Dietz Family Law PLLC - Divorce

THIS IS AN ADVERTISEMENT

Contact Our Edgewood Office
859-757-2978

PLEASE NOTE: To protect your safety in response to the threats of COVID-19, we are offering our clients the ability to meet with us in person, via telephone or video conferencing. Please call our office to discuss your options.

Quality Family Law Representation

“BECAUSE IT MATTERS”

Quality Family Law Representation
“BECAUSE IT MATTERS”

  1. Home
  2.  » 
  3. Parenting Plans
  4.  » How to negotiate rules for travel with the kids after divorce

How to negotiate rules for travel with the kids after divorce

On Behalf of | Dec 20, 2021 | Parenting Plans |

Your job takes you to some pretty far-flung places, both within and outside of the country. Taking the kids with you was never a problem when you were married. In fact, your spouse used to come along. 

What about now, when you’re getting divorced? Well, things get a little trickier. You need to address the issue during your custody and parenting time negotiations so that there are no misunderstandings. 

How to make the idea of travel with the kids more palatable to your ex 

Ideally, you want your agreement to allow you to take the kids with you, wherever that may be when it’s your parenting time. In exchange, consider offering the following concessions:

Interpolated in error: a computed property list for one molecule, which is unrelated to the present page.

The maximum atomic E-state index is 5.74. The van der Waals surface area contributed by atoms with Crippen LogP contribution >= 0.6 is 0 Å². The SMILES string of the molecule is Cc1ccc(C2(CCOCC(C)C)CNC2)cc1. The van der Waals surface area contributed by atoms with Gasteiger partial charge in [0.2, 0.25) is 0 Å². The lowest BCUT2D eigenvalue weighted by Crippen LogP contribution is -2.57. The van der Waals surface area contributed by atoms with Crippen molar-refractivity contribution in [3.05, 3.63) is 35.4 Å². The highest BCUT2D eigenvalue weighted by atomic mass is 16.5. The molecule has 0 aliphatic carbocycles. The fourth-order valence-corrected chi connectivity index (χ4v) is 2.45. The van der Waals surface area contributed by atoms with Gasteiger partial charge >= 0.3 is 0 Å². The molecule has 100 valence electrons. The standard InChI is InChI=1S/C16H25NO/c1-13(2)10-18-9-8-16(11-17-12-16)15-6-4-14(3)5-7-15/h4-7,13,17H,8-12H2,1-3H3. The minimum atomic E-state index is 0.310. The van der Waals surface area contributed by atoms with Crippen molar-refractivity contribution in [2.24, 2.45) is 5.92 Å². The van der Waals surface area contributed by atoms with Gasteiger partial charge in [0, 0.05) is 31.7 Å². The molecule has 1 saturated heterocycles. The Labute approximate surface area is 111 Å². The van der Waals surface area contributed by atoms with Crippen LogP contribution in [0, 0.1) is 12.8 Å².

•     Agree to notify your co-parent of your travel plans at least seven days in advance if you’re going out of state or out of the country
  •     Agree to provide your co-parent with an itinerary of your travel, in-state or out, so that they know where the children will be located at all times
  •     Agree to provide your co-parent with phone numbers where the kids can be reached at all times (which may not be a problem if the children have their own phones)
  •     Agree to give your co-parent the contact information of whatever responsible adult you have acting as caregiver while you’re at work, whether that’s a relative, friend or nanny.
  •     Ask your co-parent what else you can do to reassure them that the children are safe and will be cared for properly while they’re gone. 

A carefully developed parenting plan can help you avoid conflicts with your co-parent, but that means discussing potential problems long before they arise, and a cooperative spirit can get you a lot in negotiation.

findlaw-network
Share This